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Balancing a hot sauce (coriander/cilantro issue)


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#1 escherAU

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Posted 13 May 2019 - 05:51 PM

So, this is somewhat of a general question.

 

I'm reasonably experienced at balancing saltiness, acidity, sweetness etc. when it comes to cooking & hot sauce making.

 

I often add fresh basil, or parsley, oregano into my sauces (uncooked typically) in incremental amounts until I feel the taste is good. 

 

The sauce itself contains; brown sugar, honey, pickled Birdseyes (around 75), the pickling vinegar, along with some distilled white vinegar, fermented red onions (lacto-fermented with dill + cardamom), fermented garlic, cayenne powder, onion powder, garlic powder, salt & black pepper.

 

End result was a nicely rounded sauce, quite tart with a nice quick heat (not really a lingering heat). I didn't cook any of the ingredients as they were already fermented and/or pickled and thus the flavour profile was what I was after.

 

This is something that I haven't really experienced before though, it's with coriander (cilantro for those of you in NA). I added a small bunch of coriander (including stems) fresh into the sauce that was tasting pretty good (prob should have stopped here -- but I love an experiment). I added in what I thought was a small amount (1/4-1/3 of a cup prob) to around 2 cups worth of sauce. The end result, it tastes 'off', it tastes ridiculously 'earthy' - and I realise coriander, especially with the stems included does have that characteristic...I just didn't realise it would cut through all those layers and be the predominant flavour.

 

Looking for tips to maybe try and salvage the sauce, or what to do if you added too much of one thing, and how you balance it out. (Specifically this 'earthy' herby flavour that whilst has good flavours...also has that underlying 'dirt' flavour...haha).

 

TL;DR added too much coriander to my sauce, how do I minimise the 'earthy' flavour that has somewhat ruined my sauce?

 

 

Cheers!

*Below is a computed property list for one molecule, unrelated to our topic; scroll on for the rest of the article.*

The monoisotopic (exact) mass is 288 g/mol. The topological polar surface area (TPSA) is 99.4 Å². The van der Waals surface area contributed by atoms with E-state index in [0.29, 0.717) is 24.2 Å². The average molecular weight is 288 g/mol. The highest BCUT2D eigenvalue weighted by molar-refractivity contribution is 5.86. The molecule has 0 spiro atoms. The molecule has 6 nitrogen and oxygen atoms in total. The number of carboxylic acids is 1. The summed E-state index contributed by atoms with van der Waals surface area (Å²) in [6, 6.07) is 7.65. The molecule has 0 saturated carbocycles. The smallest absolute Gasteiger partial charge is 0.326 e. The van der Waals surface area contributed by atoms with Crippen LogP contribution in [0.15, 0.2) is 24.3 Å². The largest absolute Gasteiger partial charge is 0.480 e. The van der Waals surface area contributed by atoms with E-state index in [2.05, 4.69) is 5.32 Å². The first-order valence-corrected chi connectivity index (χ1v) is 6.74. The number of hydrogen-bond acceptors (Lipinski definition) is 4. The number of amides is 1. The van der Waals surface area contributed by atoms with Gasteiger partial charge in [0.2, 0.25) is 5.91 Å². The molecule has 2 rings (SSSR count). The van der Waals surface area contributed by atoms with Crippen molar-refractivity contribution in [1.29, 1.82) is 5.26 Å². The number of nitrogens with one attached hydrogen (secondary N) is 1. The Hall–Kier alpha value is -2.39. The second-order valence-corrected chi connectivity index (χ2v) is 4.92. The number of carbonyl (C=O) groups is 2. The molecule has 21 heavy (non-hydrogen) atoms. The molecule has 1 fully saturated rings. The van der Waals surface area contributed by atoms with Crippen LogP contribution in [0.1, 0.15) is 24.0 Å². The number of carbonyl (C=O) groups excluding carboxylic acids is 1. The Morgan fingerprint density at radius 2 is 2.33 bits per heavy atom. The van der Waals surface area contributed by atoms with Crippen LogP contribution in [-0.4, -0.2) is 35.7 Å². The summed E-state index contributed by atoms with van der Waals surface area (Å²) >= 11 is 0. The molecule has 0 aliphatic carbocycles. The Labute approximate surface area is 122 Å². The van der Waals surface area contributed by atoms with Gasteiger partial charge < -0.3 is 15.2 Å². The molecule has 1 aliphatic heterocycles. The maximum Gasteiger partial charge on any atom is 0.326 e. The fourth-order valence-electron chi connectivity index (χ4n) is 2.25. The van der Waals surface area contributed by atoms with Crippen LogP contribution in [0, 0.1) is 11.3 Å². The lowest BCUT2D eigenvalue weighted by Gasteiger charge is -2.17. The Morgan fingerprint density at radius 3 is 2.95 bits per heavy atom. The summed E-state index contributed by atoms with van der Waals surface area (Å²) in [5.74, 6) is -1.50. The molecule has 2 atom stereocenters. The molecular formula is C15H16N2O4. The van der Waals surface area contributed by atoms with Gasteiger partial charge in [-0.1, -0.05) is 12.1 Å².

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#2 The Hot Pepper

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Posted 13 May 2019 - 06:04 PM

You might try a little lemon and honey. Lemon has a fresh quality without being herbal and the honey can sweeten and mask.

 

You also might try to not worry so much about the sauce but what you put it on. You are tasting from the spoon. For example how would this taste as a grill sauce for chicken quarters or a beer can chicken? Know what I mean? Find the food for the sauce.



#3 salsalady

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Posted 13 May 2019 - 06:38 PM

+^ what boss said is a good start. Hopefully it was a small batch and the next batch can be scaled back on that ingredient.

Cilantro seems to be one of those love it/hate it flavors. I'd love the sauce, my husband would hate it. Might not be a bad sauce for those that love coriander.

Edited by salsalady, 13 May 2019 - 06:39 PM.

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#4 Chorizo857_62J

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Posted 13 May 2019 - 06:40 PM

My wife makes a steak sauce (not marinade) with cilantro, parsley (equal parts), fresh garlic, lime, and white distilled vinegar.  I have found it is a nice compliment to pepper sauces too.  It is S. American/Latino in origin, but works well with salsas, and other endeavors. I married well....



#5 The Hot Pepper

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Posted 13 May 2019 - 06:46 PM

That's a good example. Like a chimichurri. If you are aiming for hot sauce you may say yuck. But on steak, killer! ;)



#6 escherAU

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Posted 13 May 2019 - 07:14 PM

Thanks all! -- I made it about 5 days ago, so I will taste test it this afternoon and perhaps cook it a little with some added honey & lemon juice in increments until I find the balance I want.

 

Agreed about tailoring a sauce for specific foods, but I did try it on fish, also some brisket and also just with some cheese (for comparisons sake) and the earthiness came through a little too strong. I do love coriander! But it seems like the least desirable characteristic of the flavour came through.


Edited by escherAU, 13 May 2019 - 07:21 PM.


#7 The Hot Pepper

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Posted 13 May 2019 - 09:36 PM

If you have scallions and allspice I bet you could turn it into jerk sauce. That stuff always tastes herbal! Kinda nasty until grilled and seared onto the meat. A lot of your ingredients are there. Before you toss it, give it a whirl!






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